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CRP: A new test for heart disease risk

Though it's known that high cholesterol causes heart disease, only about half of people who have heart attacks have high cholesterol. That's one reason why researchers are searching relentlessly for other tests that can forecast a person's chances of developing heart disease. One test on the brink of mainstream use measures a substance called C-reactive protein, or CRP for short.

Predictive protein

In healthy people, only small amounts of CRP circulate in the bloodstream. At the first sign of serious injury or infection, though, the liver starts churning out more. Although the protein's exact function is still something of a mystery, doctors have used it for years to monitor diseases such as pneumonia, rheumatoid arthritis, and lupus.

The idea that inflammation - the same process that triggers a fever or causes swelling around a cut or injury - might be at the heart of atherosclerosis led researchers to take another look at CRP. Could small but persistent elevations in CRP levels indicate the low levels of chronic inflammation that reflect unhealthy changes in artery walls?

Supersensitive tests for CRP developed in the early 1990s made it possible to test this hypothesis. A gush of studies has shown that as the CRP level rises, so does the risk of having - or dying from - a heart attack, stroke, or other cardiovascular problem.

Hurdles to jump

Before CRP testing goes mainstream, two key pieces of the puzzle need to be found. First, no one knows whether lowering CRP levels actually makes a difference. If the protein is just a marker or stand-in for one of the real culprits behind atherosclerosis, then lowering it could be like treating measles by covering the skin rash with makeup.

The second big unknown is whether starting statin therapy in response to a high CRP level is better than starting it based on a high LDL level. Studies are currently underway to answer this question.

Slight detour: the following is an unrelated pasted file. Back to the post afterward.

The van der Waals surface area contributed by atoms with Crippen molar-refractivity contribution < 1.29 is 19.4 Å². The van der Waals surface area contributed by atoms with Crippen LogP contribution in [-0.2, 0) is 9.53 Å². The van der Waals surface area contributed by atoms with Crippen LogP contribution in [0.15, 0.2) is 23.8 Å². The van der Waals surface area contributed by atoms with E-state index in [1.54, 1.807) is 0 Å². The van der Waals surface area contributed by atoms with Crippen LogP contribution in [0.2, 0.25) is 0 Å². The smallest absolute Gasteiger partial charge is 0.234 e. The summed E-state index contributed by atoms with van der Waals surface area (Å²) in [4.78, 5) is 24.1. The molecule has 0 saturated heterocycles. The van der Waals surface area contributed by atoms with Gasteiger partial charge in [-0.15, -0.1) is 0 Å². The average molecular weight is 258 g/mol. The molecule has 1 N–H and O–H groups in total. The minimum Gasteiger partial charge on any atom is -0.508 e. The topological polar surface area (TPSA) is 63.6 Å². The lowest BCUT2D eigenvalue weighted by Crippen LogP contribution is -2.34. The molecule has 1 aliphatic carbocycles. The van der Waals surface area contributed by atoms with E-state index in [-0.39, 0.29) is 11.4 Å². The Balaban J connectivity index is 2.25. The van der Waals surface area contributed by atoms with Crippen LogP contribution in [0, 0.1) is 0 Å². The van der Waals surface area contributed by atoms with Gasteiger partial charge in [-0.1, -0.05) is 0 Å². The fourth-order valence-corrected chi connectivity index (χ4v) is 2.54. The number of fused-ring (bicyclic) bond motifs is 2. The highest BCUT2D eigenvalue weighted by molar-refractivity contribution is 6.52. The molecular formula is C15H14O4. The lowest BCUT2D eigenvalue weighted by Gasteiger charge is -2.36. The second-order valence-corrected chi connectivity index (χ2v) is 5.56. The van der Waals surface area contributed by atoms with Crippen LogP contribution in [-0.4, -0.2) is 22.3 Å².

Is CRP for you?

Until we know more about what high and low CRP levels really mean, not everyone needs to have this test. Here are some guidelines:

  • Don't bother if you are already being treated for heart disease or high cholesterol. The results of a CRP test won't change how you and your doctor manage your condition.
  • Think about it if your cholesterol levels are okay but you have other signs that heart trouble could be in your future, like a family history of heart disease, high blood pressure, or diabetes.
  • If you have arthritis, inflammatory bowel disease, or some other condition that causes inflammation and thus elevates CRP, the test for this protein might not tell you much about your future chances of developing heart disease.

Dealing with high CRP

A high CRP level isn't a disease. It's really a symptom, like a fever, that signals something's amiss and needs tending. If your CRP suggests a high risk of heart disease (see table), you may want to pay extra attention to heart-healthy habits. Losing weight, stopping smoking, and exercising all help prevent heart disease. Each of these also lowers CRP, though whether that's part of the protective effect is anyone's guess.

Your doctor may suggest that you take a daily aspirin, since this drug offers the greatest protection against heart attack in people with high CRP. He or she may also want you to take a statin, even if your cholesterol is in the normal range. These drugs can cool inflammation and stabilize plaque.

C-reactive protein and cardiovascular risk

CRP level

Cardiovascular risk

Below 1 mg/dL

Low

1-3 mg/dL

Moderate

Above 3 mg/dL

High (about twice the risk as someone with a CRP below 1)

February 2004 Update

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